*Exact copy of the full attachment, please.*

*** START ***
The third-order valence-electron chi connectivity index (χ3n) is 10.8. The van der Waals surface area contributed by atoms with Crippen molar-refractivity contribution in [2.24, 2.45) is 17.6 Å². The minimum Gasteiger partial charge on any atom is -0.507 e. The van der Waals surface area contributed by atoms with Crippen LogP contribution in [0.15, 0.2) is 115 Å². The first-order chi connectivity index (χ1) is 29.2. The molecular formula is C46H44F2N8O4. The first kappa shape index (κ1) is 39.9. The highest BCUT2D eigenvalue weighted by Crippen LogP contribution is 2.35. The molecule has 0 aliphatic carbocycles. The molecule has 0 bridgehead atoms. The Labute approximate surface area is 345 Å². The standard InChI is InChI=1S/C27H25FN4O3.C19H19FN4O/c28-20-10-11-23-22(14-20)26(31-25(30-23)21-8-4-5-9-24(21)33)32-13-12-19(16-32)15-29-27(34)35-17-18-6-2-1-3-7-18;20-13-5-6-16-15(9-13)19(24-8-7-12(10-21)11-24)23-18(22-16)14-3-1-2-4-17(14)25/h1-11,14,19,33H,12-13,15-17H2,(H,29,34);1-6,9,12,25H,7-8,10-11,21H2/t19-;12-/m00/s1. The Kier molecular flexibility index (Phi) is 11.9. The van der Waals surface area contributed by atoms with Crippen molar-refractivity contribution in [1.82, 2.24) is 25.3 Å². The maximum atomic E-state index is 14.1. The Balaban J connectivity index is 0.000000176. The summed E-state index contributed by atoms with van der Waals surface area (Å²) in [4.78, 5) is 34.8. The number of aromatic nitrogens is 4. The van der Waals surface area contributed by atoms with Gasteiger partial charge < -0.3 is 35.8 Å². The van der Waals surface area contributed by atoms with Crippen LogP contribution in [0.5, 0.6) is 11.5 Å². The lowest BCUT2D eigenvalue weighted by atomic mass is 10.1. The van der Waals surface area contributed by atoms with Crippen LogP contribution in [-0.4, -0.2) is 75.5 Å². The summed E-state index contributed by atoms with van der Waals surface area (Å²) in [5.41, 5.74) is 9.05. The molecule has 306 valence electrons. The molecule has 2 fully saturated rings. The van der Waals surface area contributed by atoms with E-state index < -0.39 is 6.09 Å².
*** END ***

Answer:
The third-order valence-electron chi connectivity index (χ3n) is 10.8. The van der Waals surface area contributed by atoms with Crippen molar-refractivity contribution in [2.24, 2.45) is 17.6 Å². The minimum Gasteiger partial charge on any atom is -0.507 e. The van der Waals surface area contributed by atoms with Crippen LogP contribution in [0.15, 0.2) is 115 Å². The first-order chi connectivity index (χ1) is 29.2. The molecular formula is C46H44F2N8O4. The first kappa shape index (κ1) is 39.9. The highest BCUT2D eigenvalue weighted by Crippen LogP contribution is 2.35. The molecule has 0 aliphatic carbocycles. The molecule has 0 bridgehead atoms. The Labute approximate surface area is 345 Å². The standard InChI is InChI=1S/C27H25FN4O3.C19H19FN4O/c28-20-10-11-23-22(14-20)26(31-25(30-23)21-8-4-5-9-24(21)33)32-13-12-19(16-32)15-29-27(34)35-17-18-6-2-1-3-7-18;20-13-5-6-16-15(9-13)19(24-8-7-12(10-21)11-24)23-18(22-16)14-3-1-2-4-17(14)25/h1-11,14,19,33H,12-13,15-17H2,(H,29,34);1-6,9,12,25H,7-8,10-11,21H2/t19-;12-/m00/s1. The Kier molecular flexibility index (Phi) is 11.9. The van der Waals surface area contributed by atoms with Crippen molar-refractivity contribution in [1.82, 2.24) is 25.3 Å². The maximum atomic E-state index is 14.1. The Balaban J connectivity index is 0.000000176. The summed E-state index contributed by atoms with van der Waals surface area (Å²) in [4.78, 5) is 34.8. The number of aromatic nitrogens is 4. The van der Waals surface area contributed by atoms with Gasteiger partial charge < -0.3 is 35.8 Å². The van der Waals surface area contributed by atoms with Crippen LogP contribution in [0.5, 0.6) is 11.5 Å². The lowest BCUT2D eigenvalue weighted by atomic mass is 10.1. The van der Waals surface area contributed by atoms with Crippen LogP contribution in [-0.4, -0.2) is 75.5 Å². The summed E-state index contributed by atoms with van der Waals surface area (Å²) in [5.41, 5.74) is 9.05. The molecule has 306 valence electrons. The molecule has 2 fully saturated rings. The van der Waals surface area contributed by atoms with E-state index < -0.39 is 6.09 Å².